'Eliminate the fence walker'
As a life long Forest Park resident, I'm getting fed up with the antics of Commissioner Patrick Doolin. It's seems that every time I open the Review it's something new with this guy. As Forest Park residents, we must consider if we want Patrick Doolin as Commissioner for another term. Here is a guy who moved his business out of Forest Park, wanted to give the former water inspector a chance to retire and collect a pension, after it was proven that he was not performing his duties, and basically stabbed Bob Kutak in the back by trying to hire an outsider as Public Works Director. If his reason for hiring this man were for his water education, wouldn't it make more sense to send Bob to the Class A water class so that he has that education? Call me crazy, wouldn't it be a little cheaper than hiring a new employee, give him a big salary, and benefits. Didn't the village lay off employees a couple of years ago to help the village financially? I worked with a public works department for 9 years. I know what the job requires, and I feel Bob Kutak is doing a great job for this village. We are lucky to have a Forest Park resident running our Public Works Department. I think Patrick Doolin needs to concentrate on other issues in the village and stop his little quotes for the paper. I did get a good laugh when he said that all the board members need to have some face time together, and then proceeded to slam Mayor Calderone in a letter to the editor. It's time to eliminate the fence walker.
Richard Gray, Jr.
Drunks need to go
I just wanted to say that I strongly disagree with the statement (in the "Our View" section): "where there are bars, there will always be drunken idiots, and we hope residents make some accommodation with that reality".
I agree with your endorsement of CUinFP's gang awareness workshops, and agree that the presence of firearms is disturbing and should be addressed further. My concern is with the live-and-let-live attitude about drunkenness.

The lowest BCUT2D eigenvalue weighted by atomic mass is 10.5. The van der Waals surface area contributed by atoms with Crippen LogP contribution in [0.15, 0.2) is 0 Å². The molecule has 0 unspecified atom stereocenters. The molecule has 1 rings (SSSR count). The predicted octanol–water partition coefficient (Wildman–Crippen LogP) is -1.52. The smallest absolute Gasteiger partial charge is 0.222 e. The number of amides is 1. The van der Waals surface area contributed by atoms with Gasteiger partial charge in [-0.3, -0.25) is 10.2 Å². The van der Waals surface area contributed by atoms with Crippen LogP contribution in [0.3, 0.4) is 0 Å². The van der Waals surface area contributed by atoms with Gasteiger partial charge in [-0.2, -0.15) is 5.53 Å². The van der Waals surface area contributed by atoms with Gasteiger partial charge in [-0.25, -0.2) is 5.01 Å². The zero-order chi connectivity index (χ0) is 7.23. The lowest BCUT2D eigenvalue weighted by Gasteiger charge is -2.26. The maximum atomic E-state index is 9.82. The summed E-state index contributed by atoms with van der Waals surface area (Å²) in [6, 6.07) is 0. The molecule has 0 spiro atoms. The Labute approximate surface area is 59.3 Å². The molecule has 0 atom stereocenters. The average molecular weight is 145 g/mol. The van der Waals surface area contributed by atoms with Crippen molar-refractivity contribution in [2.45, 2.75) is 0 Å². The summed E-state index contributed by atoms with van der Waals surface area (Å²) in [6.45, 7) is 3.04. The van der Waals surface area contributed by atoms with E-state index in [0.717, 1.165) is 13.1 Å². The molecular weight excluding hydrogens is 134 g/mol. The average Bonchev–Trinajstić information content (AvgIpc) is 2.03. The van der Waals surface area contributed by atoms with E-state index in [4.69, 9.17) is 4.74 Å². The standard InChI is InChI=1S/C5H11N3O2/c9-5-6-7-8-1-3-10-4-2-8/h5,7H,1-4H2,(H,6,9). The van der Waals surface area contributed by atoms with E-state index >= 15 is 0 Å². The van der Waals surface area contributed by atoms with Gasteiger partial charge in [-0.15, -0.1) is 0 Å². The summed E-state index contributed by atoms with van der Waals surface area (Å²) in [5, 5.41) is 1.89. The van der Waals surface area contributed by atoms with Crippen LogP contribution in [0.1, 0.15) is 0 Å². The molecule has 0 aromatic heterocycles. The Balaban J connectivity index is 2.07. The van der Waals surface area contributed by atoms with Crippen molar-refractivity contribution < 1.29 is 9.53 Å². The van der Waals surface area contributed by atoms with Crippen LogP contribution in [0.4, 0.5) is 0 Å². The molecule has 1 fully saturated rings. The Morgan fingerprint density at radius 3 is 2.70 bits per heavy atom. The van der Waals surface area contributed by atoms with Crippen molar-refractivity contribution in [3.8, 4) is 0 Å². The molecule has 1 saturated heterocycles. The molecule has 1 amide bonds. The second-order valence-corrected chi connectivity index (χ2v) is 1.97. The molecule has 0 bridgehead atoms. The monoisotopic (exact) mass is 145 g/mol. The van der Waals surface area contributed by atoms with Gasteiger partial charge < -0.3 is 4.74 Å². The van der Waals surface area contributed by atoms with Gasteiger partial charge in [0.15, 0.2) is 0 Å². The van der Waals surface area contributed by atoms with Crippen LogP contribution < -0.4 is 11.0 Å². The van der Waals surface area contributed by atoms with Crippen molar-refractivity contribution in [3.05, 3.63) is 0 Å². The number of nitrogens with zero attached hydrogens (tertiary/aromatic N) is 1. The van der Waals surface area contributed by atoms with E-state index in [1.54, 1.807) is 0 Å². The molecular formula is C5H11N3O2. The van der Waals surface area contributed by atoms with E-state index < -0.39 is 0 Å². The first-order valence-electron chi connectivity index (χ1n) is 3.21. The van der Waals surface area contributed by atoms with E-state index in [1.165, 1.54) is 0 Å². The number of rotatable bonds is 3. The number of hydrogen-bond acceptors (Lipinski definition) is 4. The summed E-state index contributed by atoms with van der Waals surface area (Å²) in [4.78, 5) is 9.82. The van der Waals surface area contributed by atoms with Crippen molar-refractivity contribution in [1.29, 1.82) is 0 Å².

It's illegal for bartenders to serve people to the point of staggering drunkenness. The police in FP need to maintain a presence on Madison Street, and they must enforce the law. Bar owners also need to enforce the law. They should not tolerate their employees overserving patrons. True, they may have to live with less cash in the drawers at the end of the night, but the Village will be better for it. "Accommodating" urinating and vomiting in the streets will not get those luxury condos filled with the residents FP needs, nor keep them filled.
Trash piles now char-broiled
Thank you for running the August, 17 2005 story about the ugly, ugly eyesore at Harlem Avenue and the Expressway. Since Bill Dwyer's photo, someone torched the mound of trash. The ugly garbage pile remains; it is now char-broiled.
I'm still lobbying for an extensive right-of-way clean up effort by CSX and the CTA. The right of way from Des Plaines Avenue to East of Central Avenue in Chicago is a disgrace. Years and years of maintenance neglect have left local citizens with a garbage dump with rails.
CSX and CTA construction crews do not pick up after their work assignments.